Consistency is important to the act you present, but if you are a close up magician, either get a manicure, or befriend one, hire him or her to give you one and be frank. "I can't afford to come here once a week, I am a poor working man, can you teach me how to maintain my hands?" This is very important to both you and your audience. The condition of your hands tells them something about you, and the confidence and pride that are inside you will be reflected in your magic.

I am assuming here that you are a disciplined sort whose practice sessions far exceed his performances. The real pros in magic are very conscious of the impression that they project. It isn't by accident that Burger wears all black against his gray beard. It isn't by accident that turtlenecks in various colors are used.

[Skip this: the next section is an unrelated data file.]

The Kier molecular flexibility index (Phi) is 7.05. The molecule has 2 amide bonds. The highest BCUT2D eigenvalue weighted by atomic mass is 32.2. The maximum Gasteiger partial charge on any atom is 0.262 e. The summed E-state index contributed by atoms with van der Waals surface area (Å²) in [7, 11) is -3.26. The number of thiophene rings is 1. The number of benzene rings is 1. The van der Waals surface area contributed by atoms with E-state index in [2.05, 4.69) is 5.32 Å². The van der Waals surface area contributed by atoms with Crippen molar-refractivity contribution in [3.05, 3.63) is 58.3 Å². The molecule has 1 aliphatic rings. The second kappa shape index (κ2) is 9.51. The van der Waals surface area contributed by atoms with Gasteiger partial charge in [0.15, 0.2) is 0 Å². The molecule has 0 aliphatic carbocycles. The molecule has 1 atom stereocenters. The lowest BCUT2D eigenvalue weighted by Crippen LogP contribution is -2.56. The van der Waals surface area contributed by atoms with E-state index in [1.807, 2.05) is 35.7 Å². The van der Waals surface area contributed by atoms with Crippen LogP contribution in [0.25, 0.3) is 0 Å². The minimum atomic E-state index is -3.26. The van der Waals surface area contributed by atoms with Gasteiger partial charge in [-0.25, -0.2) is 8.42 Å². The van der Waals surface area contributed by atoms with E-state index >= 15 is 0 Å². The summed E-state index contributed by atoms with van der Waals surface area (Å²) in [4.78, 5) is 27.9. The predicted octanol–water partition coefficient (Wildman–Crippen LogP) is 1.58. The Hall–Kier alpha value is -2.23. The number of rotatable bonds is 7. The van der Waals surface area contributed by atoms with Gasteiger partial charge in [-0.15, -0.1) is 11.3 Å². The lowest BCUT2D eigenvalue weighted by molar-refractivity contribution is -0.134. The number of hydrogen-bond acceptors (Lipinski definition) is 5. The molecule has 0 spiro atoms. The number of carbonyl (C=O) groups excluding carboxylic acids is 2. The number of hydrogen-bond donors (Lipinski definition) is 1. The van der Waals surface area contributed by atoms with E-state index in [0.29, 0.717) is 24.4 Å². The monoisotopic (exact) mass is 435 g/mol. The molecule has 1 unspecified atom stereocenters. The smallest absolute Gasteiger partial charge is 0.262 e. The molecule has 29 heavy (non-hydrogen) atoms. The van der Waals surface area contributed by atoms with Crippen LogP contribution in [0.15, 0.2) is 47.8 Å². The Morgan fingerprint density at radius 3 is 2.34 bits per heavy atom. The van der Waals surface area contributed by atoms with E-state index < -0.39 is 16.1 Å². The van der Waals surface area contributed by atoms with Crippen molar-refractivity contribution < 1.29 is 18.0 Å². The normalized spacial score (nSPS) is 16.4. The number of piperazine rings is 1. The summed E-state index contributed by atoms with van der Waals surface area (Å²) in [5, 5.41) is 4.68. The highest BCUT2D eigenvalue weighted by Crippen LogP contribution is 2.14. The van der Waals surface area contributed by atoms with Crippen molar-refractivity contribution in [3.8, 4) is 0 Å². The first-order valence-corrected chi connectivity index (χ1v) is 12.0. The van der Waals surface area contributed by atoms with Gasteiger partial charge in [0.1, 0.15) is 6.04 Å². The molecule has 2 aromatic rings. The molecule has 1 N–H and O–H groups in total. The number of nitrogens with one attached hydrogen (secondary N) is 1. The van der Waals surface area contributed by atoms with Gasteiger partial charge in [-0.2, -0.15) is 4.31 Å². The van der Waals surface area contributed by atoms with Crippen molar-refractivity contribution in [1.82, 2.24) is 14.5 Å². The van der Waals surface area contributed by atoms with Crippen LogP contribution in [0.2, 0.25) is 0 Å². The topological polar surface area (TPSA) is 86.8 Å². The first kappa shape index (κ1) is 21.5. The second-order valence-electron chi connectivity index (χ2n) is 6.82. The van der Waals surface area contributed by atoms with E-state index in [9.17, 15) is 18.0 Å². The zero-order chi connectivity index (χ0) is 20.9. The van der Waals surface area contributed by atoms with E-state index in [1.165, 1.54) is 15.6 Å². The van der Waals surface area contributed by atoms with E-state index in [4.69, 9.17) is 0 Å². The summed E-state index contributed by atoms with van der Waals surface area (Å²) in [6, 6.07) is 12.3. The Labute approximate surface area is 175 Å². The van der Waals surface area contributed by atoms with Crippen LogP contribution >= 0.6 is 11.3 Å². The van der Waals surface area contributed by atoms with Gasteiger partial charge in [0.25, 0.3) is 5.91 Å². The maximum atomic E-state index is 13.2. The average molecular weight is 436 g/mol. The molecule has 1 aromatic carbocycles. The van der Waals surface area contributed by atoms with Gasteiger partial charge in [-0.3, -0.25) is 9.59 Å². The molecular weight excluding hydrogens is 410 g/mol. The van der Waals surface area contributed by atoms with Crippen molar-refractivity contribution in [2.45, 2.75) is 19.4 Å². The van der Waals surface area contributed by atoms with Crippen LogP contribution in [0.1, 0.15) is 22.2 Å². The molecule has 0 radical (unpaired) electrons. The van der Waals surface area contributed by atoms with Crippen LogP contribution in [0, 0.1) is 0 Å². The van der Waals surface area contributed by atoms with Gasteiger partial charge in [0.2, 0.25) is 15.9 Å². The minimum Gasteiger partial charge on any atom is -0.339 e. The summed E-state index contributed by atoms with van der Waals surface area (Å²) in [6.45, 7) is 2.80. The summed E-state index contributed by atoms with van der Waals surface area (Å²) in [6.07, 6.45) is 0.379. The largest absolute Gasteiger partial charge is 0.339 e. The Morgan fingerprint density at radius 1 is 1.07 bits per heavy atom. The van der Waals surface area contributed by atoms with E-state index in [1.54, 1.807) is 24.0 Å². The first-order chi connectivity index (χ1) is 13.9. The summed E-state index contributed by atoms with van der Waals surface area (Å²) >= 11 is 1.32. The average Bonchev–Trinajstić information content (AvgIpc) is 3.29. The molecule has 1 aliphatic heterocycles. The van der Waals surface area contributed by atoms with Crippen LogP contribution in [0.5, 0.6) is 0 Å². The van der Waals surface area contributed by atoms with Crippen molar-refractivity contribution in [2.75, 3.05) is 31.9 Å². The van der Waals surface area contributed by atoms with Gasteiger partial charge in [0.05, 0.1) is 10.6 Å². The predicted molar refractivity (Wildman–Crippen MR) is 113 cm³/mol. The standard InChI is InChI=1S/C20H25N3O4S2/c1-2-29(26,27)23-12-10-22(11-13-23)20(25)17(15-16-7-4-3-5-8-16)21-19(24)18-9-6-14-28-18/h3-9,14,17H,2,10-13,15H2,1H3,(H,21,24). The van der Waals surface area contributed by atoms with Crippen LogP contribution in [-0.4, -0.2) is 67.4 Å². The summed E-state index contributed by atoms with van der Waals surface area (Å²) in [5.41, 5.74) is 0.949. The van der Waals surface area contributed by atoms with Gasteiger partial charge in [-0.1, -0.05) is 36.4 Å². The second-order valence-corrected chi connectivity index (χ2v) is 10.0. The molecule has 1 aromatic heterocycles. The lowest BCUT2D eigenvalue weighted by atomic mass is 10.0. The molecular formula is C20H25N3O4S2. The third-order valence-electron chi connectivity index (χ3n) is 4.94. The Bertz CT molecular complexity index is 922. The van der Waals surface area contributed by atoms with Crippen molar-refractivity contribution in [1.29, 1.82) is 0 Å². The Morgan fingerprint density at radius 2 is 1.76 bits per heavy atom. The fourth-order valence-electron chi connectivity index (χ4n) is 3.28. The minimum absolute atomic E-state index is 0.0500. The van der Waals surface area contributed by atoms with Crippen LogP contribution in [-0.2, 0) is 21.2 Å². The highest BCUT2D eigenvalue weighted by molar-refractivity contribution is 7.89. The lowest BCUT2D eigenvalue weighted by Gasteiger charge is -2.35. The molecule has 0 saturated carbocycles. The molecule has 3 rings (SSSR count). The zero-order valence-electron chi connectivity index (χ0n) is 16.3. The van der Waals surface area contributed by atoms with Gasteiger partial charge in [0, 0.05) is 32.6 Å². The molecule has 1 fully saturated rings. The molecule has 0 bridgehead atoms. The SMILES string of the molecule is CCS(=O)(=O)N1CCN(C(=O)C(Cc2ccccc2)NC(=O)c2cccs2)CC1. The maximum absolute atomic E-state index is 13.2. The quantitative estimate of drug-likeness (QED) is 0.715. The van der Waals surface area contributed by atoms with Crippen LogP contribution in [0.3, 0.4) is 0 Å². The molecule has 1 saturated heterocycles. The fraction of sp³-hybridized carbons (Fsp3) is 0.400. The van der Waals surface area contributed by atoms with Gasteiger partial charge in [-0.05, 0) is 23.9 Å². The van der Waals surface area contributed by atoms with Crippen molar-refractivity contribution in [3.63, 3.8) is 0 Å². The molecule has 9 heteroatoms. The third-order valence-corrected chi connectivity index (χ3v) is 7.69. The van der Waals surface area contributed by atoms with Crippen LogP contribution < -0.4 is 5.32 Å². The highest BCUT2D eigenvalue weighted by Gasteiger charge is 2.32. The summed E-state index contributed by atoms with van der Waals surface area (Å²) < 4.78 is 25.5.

I wouldn't dare make assumptions about any one of you or your dress, but I would say take a look at yourself, your dress, your hands, and be the person that you want your audience to see.
Deal A Deuce
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Be yourself. You can be amazing in a tee shirt or tail; it doesn't affect your magic. However people DO decide whether or not they are going to like our show before we even start!
Pakar Ilusi
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Good points all! Smile

Will take note... Smile
"Dreams aren't a matter of Chance but a matter of Choice." -DC-
Jonathan Townsend
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Looks?? Basic appearance perhaps can impact your professional career. The basic questions are:

How do you present yourself in business context?

How to you present yourself in social context?

How do you present yourself when in performing character?

These are seperate questions. Each is important to your career as a magician.

Being effective involves getting results. The results can be particular to your approach to business/social intercourse/performing, and your goals.

Oh, here is the biggie: What do you want to happen? ie What is your desired outcome from the situation?

Questions, always questions...